NOAA 2000-R321
Contact: Pat Viets


The International Cospas-Sarsat Program, a program that uses a satellite constellation to relay distress alerts to search and rescue authorities, announced at its 25th Council Session that it plans to terminate satellite processing of distress signals from 121.5/243 MHz emergency beacons on Feb. 1, 2009. Mariners, aviators, and individuals using emergency beacons will need to switch to those operating at 406 MHz if they want to be detected by satellites.

The termination of 121.5/243 MHz processing is planned far enough into the
future to allow users adequate time for the transition to the 406 MHz beacon. The Cospas-Sarsat Program has approved a plan for the phasing out of 121.5/243 MHz satellite alerting services that address practical aspects of the phaseout. This decision is a follow-on to Cospas-Sarsat's announcement last year that it would no longer carry 121.5/243 MHz search and rescue instruments starting in 2006 for Russian satellites and 2009 for the U.S. satellites, operated by the Commerce Department's National Oceanic and Atmospheric Administration.

The Cospas-Sarsat Program made the decision to terminate 121.5/243 MHz satellite alerting services, in part, in response to guidance from the International Maritime Organization and the International Civil Aviation Organization. These two agencies of the United Nations are responsible for regulating the safety on international transits of ships and aircraft, respectively, and handling international standards and plans for maritime and aviation search and rescue. More than 180 nations are members of IMO and ICAO.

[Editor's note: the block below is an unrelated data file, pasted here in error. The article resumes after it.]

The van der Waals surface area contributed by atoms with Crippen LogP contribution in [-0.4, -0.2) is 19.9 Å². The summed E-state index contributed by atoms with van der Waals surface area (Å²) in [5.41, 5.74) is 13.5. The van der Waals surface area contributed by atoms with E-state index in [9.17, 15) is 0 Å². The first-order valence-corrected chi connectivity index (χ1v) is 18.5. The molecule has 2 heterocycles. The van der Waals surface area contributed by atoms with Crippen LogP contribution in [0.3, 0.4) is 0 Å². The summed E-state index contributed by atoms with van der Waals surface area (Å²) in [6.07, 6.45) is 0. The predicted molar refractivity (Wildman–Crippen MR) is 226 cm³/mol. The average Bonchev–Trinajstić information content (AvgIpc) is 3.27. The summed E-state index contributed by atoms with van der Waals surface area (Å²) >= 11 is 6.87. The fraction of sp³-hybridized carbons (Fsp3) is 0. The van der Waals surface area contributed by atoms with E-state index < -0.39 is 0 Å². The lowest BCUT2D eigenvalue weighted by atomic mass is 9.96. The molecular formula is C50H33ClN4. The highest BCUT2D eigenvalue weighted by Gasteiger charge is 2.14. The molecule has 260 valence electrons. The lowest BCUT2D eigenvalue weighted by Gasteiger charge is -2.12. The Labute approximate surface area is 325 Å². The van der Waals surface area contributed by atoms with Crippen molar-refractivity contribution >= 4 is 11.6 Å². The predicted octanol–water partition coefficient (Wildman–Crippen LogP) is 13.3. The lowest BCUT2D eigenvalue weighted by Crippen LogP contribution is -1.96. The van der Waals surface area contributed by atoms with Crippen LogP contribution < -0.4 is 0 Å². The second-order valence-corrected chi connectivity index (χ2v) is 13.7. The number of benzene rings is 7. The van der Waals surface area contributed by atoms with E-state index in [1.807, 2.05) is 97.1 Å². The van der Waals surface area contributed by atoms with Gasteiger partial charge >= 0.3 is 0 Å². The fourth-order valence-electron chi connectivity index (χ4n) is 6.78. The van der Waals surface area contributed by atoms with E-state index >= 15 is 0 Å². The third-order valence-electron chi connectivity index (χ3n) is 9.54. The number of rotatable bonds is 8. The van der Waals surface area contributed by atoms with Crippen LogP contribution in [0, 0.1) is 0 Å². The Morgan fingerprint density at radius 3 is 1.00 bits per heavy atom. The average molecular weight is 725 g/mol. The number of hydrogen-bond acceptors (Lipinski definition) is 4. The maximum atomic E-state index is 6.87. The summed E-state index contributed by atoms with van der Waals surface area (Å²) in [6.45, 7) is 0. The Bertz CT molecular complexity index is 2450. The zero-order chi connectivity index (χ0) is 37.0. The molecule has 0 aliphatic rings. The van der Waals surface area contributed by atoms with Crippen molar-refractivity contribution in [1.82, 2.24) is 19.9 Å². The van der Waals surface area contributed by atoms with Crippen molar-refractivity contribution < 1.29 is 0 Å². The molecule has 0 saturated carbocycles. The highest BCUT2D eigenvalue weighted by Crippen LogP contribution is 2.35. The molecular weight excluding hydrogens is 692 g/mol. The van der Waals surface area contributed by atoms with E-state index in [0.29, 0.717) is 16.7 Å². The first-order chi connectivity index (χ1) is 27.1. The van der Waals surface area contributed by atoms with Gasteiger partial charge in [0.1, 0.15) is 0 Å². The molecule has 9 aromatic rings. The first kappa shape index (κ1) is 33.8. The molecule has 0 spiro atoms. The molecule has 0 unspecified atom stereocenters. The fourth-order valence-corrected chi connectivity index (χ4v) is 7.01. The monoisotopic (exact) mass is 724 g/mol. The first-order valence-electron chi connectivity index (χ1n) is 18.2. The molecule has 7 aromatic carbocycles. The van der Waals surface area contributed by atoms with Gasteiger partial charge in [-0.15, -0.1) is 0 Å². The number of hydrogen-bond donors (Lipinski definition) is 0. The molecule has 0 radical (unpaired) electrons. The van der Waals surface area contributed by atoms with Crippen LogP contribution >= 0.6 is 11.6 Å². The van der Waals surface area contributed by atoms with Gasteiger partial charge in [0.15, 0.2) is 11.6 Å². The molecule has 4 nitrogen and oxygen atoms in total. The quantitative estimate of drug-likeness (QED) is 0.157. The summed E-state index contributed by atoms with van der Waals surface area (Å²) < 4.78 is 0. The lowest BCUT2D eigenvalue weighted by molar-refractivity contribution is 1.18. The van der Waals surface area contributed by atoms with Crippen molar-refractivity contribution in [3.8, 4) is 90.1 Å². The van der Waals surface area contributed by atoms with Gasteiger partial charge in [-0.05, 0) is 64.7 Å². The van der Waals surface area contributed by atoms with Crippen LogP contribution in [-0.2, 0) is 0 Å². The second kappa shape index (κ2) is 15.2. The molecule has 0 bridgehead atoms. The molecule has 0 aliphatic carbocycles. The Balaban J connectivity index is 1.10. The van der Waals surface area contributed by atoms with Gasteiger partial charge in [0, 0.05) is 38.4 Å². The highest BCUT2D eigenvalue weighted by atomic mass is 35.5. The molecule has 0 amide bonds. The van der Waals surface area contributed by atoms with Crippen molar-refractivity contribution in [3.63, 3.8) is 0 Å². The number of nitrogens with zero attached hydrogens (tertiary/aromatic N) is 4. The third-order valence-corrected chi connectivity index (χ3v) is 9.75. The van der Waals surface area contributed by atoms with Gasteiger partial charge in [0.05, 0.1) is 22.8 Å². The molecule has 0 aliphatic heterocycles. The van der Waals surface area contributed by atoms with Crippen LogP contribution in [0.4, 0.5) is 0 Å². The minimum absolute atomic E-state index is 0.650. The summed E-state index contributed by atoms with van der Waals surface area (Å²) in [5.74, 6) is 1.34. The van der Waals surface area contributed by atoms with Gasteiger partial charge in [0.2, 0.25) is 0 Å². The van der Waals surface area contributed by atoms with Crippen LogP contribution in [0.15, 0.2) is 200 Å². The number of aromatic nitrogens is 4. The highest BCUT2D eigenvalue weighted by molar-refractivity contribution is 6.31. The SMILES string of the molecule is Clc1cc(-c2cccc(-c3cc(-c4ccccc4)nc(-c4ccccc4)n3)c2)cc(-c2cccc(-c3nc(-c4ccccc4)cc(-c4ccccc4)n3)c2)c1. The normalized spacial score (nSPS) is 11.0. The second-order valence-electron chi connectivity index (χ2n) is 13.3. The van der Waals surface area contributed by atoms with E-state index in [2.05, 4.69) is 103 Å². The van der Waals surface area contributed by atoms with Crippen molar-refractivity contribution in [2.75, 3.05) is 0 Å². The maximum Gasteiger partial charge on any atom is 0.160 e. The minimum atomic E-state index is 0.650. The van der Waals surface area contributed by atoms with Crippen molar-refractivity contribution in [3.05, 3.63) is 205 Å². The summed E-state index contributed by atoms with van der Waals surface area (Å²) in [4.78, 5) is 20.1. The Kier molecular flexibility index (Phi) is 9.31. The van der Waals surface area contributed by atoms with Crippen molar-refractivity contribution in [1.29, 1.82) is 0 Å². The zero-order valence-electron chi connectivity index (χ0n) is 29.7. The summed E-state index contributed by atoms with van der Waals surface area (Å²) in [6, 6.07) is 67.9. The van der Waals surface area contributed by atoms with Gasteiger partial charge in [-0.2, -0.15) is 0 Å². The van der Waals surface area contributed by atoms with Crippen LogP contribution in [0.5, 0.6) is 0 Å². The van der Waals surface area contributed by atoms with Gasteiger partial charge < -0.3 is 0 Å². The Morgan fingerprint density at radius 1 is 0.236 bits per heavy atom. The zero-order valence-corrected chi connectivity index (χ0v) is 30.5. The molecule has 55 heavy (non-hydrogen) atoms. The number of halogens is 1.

Another major factor in the decision to stop satellite processing of 121.5/243 MHz signals is due to problems in this frequency band which inundate search and rescue authorities with false alerts, adversely impacting the effectiveness of lifesaving services. Although the 406 MHz beacons cost more, they provide search and rescue agencies with more reliable and complete information to do their job more efficiently and effectively.

NOAA, along with the U.S. Coast Guard, U.S. Air Force and the National Aeronautics and Space Administration, is responsible for implementing the Cospas-Sarsat Program at the national level in the United States.

The implication of this Cospas-Sarsat decision is that users of beacons that send distress alerts on 121.5 /243 MHz should eventually begin using beacons operating on 406 MHz if the alerts are to be detected and relayed via satellites. Meanwhile, anyone planning to buy a new distress beacon may wish to take the Cospas-Sarsat decision into account.

The three types of beacons in use are: emergency locator transmitters (ELTs), used on airplanes; emergency position-indicating radio beacons (EPIRBs), used on boats; and personal locator beacons (PLBs) used by land-based persons such as hikers.